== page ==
There are fewer corporate hospitality tents at this year’s U.S. Open, but you wouldn’t know there’s an economic downturn by watching the massive souvenir tent at Bethpage State Park.
Business has been brisk as fans have turned out to see early-week practice rounds.
“It amazes me that people are willing to spend $500 on this stuff,” said New Jersey car dealer John Bustard, taking a moment outside the tent Tuesday to grouse about his own financial situation.
“And yet they don’t have any money to buy a new (Honda) Civic.”
Debi Nagy of Buena Vista, Ga., whose son Matt is among the amateurs competing this weekend, was spotted carrying a bag of souvenirs away from the tent. “Oh yes,” she said with pride. “I have been there twice already.”
Like the other major sports, golf has felt the impact of recession.
A few tournaments have lost title sponsors, and the PGA Tour — with events that are structured as nonprofit organizations and donate proceeds to local charities — has estimated its giving may decline as much as 14 percent this year.
“We’re satisfied to be doing as well as we are,” said Pete Bevacqua, chief business officer for the USGA. “We’ve been affected by the economy, but we’re hanging in there.”
Bevacqua said that because there were fewer hospitality tents, where the Wall Street crowd traditionally wines and dines clients inside air-conditioned tents that more closely resemble fancy catering halls, additional tickets became available for fans last week.
He said those tickets were quickly scarfed up and the four-day weekend tournament that begins Thursday is sold out — 42,500 fans are expected daily.
Bevacqua declined to list the companies that are hosting hospitality tents, saying they prefer anonymity.
He did say that the tournament’s four corporate sponsors — IBM, Lexus, American Express, and the Royal Bank of Scotland — did not waver about supporting this year’s tournament at Bethpage Black.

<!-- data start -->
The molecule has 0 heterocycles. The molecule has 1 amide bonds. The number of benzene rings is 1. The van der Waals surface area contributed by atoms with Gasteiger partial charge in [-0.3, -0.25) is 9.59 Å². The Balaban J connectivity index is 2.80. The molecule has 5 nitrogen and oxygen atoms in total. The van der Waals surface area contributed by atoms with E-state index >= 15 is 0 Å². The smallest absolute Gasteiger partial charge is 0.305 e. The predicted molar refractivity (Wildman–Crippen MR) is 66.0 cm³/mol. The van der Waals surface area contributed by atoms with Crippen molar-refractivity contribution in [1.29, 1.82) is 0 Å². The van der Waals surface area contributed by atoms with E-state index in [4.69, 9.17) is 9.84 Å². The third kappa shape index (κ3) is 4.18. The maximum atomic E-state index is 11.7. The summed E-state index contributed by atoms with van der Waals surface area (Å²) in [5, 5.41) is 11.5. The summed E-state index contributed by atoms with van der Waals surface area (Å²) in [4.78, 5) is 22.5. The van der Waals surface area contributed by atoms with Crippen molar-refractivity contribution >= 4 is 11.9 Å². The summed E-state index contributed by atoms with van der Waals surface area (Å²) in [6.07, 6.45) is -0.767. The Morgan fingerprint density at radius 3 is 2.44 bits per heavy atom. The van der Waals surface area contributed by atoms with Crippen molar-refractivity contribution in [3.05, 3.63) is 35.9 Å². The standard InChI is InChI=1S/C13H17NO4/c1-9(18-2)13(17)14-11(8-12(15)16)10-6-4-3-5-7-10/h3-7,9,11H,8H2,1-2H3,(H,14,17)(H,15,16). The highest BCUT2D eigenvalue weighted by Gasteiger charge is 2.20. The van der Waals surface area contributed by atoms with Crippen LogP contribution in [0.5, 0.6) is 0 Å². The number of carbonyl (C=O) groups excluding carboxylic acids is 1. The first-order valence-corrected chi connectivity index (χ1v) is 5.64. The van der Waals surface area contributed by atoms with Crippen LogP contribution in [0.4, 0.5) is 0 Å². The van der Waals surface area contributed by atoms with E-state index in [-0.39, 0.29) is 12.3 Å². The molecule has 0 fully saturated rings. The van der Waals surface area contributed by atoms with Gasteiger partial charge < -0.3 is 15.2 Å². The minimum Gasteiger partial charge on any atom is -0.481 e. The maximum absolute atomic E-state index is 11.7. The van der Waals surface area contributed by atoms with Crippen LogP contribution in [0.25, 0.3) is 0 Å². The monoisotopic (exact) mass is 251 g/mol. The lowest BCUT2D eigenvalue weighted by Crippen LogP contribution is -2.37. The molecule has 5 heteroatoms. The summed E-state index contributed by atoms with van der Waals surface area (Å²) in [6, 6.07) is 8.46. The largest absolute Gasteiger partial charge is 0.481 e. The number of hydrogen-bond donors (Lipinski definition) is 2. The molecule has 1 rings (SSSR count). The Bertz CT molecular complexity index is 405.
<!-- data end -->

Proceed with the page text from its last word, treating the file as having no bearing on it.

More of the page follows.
“In light of the economy, we have and will continue to take necessary steps to host clients in a more appropriate environment,” said Joseph Goode, a spokesman for Bank of America Corp.
He said the Charlotte, N.C.-based bank has reduced its spending tied to the U.S. Open, though the company did not disclose its costs surrounding the event. He said the bank is sharing its hospitality tent with several other companies.
American Express Co. has scaled back some of its spending on the U.S. Open — including its tent — though it remains one of the financial firm’s larger events for providing perks for customers, said Joanna Lambert, a spokeswoman for the New York-based financial services firm.
“The U.S. Open is a really important event for us,” said Lambert. “We continue to do a lot of activities for card members.”
The financial firm has planned a cut in spending on marketing and promotions of up to $500 million for the year as part of its broader $2.6 billion cost-reduction plan.
She said the company has focused on doing things for card members at the U.S. Open such as lending them portable television and radios to listen to commentary and receive updates while on the course.
“Corporations would not be spending money at sporting events like this if they did not think it was cost-effective,” Bevacqua said. He also complained that golf has somehow become “an unjustified, unwarranted” symbol of past corporate excess.
“We’ve done a good job in dispelling that myth, but it’s still out there.”
James Forney, taking a photo of his two daughters just steps from where Vijay Singh was practicing his putting, said he was suspicious of any talk of corporate cutbacks.
“They’re here to wine and dine,” he said. “I think their idea of cutting back is making two executives share a corporate jet to get here instead of each one flying in their own plane.”